Umpires’ Grievance Hearing Starts
PHILADELPHIA (AP) _ Wearing baseball-shaped badges with the number ``22″ written on them, major league umpires met to talk about about saving that number of jobs.
Members of the union representing the umpires met Friday to discuss a request by baseball owners to dismiss a grievance filed by the union in an attempt to regain jobs for 22 of its members.
Tom Jennings, a Philadelphia-based attorney representing the union, and Frank Connelly, who represents baseball owners, said the group mostly discussed procedural issues.
``I hope to accomplish the employment of 22 umpires. It’s been my goal since the beginning. It’ll be my goal until the end,″ Jennings said. ``Nothing is as it appears, but I’m not going to discuss trial strategy.″
Baseball owners made their request for a dismissal Thursday. The union asked for additional time to respond, and arbitrator Alan Symonette recessed the case until Dec. 13. He said he expected to rule on the owners’ motion by then.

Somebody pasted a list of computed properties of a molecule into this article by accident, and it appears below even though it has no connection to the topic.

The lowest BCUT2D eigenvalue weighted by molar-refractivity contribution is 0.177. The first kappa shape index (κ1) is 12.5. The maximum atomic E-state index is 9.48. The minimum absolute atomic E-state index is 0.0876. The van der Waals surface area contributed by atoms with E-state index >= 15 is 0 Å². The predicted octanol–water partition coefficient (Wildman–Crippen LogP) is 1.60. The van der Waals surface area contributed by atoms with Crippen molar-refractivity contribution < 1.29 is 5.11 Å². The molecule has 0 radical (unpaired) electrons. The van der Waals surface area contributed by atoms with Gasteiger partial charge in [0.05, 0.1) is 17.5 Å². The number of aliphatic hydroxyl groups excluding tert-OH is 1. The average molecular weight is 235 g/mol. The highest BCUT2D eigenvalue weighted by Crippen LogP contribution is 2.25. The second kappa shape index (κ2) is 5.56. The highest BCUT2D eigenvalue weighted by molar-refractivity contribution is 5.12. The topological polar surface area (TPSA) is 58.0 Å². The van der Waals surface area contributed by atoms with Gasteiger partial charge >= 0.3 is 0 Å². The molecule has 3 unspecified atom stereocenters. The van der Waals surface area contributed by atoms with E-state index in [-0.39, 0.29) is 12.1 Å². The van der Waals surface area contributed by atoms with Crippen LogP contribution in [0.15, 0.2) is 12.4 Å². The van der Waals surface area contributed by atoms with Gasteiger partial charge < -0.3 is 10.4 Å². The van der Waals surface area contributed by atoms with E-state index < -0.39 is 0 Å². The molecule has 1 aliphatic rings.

Owners accepted the resignations of the 22 umpires, effective Sept. 2, after a mass resignation plan failed. They told Symonette the case is beyond the scope of his authority.
Union head Richie Phillips said Thursday he’s glad the union has agreed to work with Jennings.
``He’s one of the pre-eminent labor lawyers in this country. Having someone come in with a fresh look is very good for the union,″ Phillips said. ``It was very positive, very upbeat. We’re looking forward to getting into the substance of the case.″
Phillips is battling dissident umpires, who want to form a new union and have Ron Shapiro, the agent for Cal Ripken, negotiate their next labor contract. Mail voting started Friday, and the National Labor Relations Board will announce the results Nov. 30.